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IOSR Journal of Mechanical and Civil Engineering (IOSR-JMCE) e-ISSN: 2278-1684,p-ISSN: 2320-334X, Volume 10, Issue 2 (Nov. - Dec. 2013), PP 27-31 www.iosrjournals.org

To Study Weld Strength and Strain Energy Absorption of Roll Over Protection Structure of an All Terrain Vehicle. 1

Saini Amandeep Singh1 (B. Tech., Mechanical Engineering, U. V. Patel College of Engineering, Gujarat, India)

Abstract: The roll over protection structure, referred as ROPS is designed to protect the driver from the injuries caused by roll-overs. In addition to safety against roll-overs and collisions, it also acts as a single rugged base for mounting the sub-systems of the all terrain vehicle. This study will deals with edge preparation techniques employed prior to welding to strengthen the ROPS and corresponding strain energy absorption at the time of collision. The design of ROPS depends on the vehicle size, weight distribution, sub-system mounting, occupant's safety and ergonomics; followed by force analysis under specified crash conditions. Keywords: Analysis, Comparison, Edge-Preparation, Roll-over Protection Structure, Welding.

I.

INTRODUCTION

The roll-over protection structure[1][2][3] is a specially engineered and constructed frame built in or around the passenger compartment of a vehicle to protect its occupants from being injured in an accident, particularly in the event of a roll-over. In addition to provision of safety, the ROPS also acts as a single rugged base for mounting various sub-systems of the vehicle. It also helps to stiffen the vehicle under various collisions, which is desirable in racing and off-road applications. There are different ROPS designs depending on the application, hence the vehicle manufacturers have differing specifications and regulations. The design of roll cage is based upon criteria like vehicle size, weight distribution, sub-system mounting, occupant safety and ergonomics, followed by force analysis under various crash conditions. For the manufacture of ROPS, the hollow circular tubes are highly preferred over squared tubes due to higher comparative bending strength and ease of fabrication. The material of tubes is selected by considering various aspects such as yield strength, bending strength, density and cost. Some of the examples are mild steel, drawn-over-mandrel steel & chrome-alloy steel. The study of this research paper will deals with the simulations done to determine the weld strength and the strain energy absorption of the ROPS at the time of collision. The different edge preparations for the ROPS pipe subjected to welding is considered under the static analysis. The main aim is to reduce the stress concentration and to absorb maximum of the strain energy which will ultimately renders a higher resilient material. The analysis is done in ANSYS 14.0 Workbench..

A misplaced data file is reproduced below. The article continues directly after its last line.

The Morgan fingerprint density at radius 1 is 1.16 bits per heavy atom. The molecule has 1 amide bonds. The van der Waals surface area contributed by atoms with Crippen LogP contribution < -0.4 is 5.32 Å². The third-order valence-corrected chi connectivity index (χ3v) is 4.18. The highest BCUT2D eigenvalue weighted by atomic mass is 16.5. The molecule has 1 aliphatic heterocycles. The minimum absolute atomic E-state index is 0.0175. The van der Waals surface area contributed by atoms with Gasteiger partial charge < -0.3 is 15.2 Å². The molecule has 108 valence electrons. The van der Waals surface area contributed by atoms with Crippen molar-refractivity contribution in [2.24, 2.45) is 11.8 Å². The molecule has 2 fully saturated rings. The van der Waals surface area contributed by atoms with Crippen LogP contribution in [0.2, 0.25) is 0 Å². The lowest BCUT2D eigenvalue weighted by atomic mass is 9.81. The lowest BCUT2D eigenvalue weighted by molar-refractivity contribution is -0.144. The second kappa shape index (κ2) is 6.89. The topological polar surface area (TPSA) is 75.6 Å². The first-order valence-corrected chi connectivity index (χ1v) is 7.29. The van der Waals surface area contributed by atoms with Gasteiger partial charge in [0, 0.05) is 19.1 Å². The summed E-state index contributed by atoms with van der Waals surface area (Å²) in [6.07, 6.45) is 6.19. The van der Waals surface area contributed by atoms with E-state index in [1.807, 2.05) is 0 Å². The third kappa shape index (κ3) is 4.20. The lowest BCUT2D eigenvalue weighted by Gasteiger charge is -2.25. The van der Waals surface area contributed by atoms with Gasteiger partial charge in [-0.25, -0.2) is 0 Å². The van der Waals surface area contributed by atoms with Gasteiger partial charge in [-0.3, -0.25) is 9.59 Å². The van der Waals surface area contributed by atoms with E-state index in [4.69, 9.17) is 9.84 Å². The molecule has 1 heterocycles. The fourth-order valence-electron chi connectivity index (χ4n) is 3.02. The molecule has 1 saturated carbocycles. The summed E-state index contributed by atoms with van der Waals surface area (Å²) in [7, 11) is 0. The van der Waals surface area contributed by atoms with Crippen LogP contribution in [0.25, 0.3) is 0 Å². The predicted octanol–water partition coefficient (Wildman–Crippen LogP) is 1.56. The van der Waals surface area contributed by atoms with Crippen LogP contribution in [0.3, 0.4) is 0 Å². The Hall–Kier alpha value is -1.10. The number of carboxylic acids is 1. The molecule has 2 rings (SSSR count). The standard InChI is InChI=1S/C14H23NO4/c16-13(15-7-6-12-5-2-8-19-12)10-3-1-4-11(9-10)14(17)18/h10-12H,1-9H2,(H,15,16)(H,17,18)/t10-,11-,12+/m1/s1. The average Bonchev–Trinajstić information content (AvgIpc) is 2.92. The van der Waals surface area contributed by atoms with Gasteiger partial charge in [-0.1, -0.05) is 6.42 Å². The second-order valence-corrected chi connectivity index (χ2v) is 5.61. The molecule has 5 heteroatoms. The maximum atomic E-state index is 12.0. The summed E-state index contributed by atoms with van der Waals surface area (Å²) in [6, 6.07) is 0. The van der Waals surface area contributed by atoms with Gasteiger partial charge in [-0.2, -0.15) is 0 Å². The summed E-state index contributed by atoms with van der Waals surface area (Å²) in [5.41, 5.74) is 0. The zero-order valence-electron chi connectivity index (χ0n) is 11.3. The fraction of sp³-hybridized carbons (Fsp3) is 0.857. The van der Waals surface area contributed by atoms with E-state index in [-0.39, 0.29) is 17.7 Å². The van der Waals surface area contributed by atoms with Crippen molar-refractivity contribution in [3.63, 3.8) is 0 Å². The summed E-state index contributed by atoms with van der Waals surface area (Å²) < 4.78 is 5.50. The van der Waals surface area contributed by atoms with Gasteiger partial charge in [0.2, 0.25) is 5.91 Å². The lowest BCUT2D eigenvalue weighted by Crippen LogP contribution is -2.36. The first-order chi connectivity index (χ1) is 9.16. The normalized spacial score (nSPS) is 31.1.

Figure 1. Roll Over Protective Structure

II.

SIMULATION

The structural analysis is performed in order to determine the effect of the loads and forces on the ROPS under consideration. The ROPS is subjected to different loading conditions like front impact, rear impact, side impact and roll-over. www.iosrjournals.org

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To study weld strength and strain energy absorption of roll over protection structure of an all terrain vehicle.

2.1 Material and Welding Technique. The material used for fabricating the ROPS is AISI 4130 as it is more responsive to mechanical and heat treatment than the carbon steels. AISI 4130 alloy steel contains chromium and molybdenum as strengthening agents. It has low carbon content, and hence it can be welded easily. The material properties[4][5] are shown in Table-1 Table 1. Material Properties AISI 4130 Chemical Property Element Iron, Fe Chromium, Cr Manganese, Mn Carbon, C Molybdenum, Mo

Content(%) 97.03-98.22 0.80-1.10 0.4-0.6 0.28-0.33 0.15-0.25 Physical Properties

Density Melting Point

7.85 g/cm3 1432 C

Mechanical Properties Tensile strength, ultimate 655.0 MPa Tensile strength, yield 517.0 MPa Modulus of elasticity 190-210 MPa Poisson Ratio 0.3 Thermal Properties Thermal Conductivity (100 C) 42.7 W/mK

The welding electrode used is ER 80 S-G. with minimum tensile strength of 550 MPa and maximum 635 MPa. TIG welding is considered for performing this operation.

2.2 Calculation of loading condition. The impact tests are intended to represent the most frequent type of road crash, resulting in serious or fatal injury. The calculation of impact forces during various collisions is done in following manner: The change in the kinetic energy of an object is equal to the net work done on the object. This fact is referred to as the Work-Energy principle and is often a very useful tool in mechanics problem solving. According to the work-energy principle[6],

Wnet =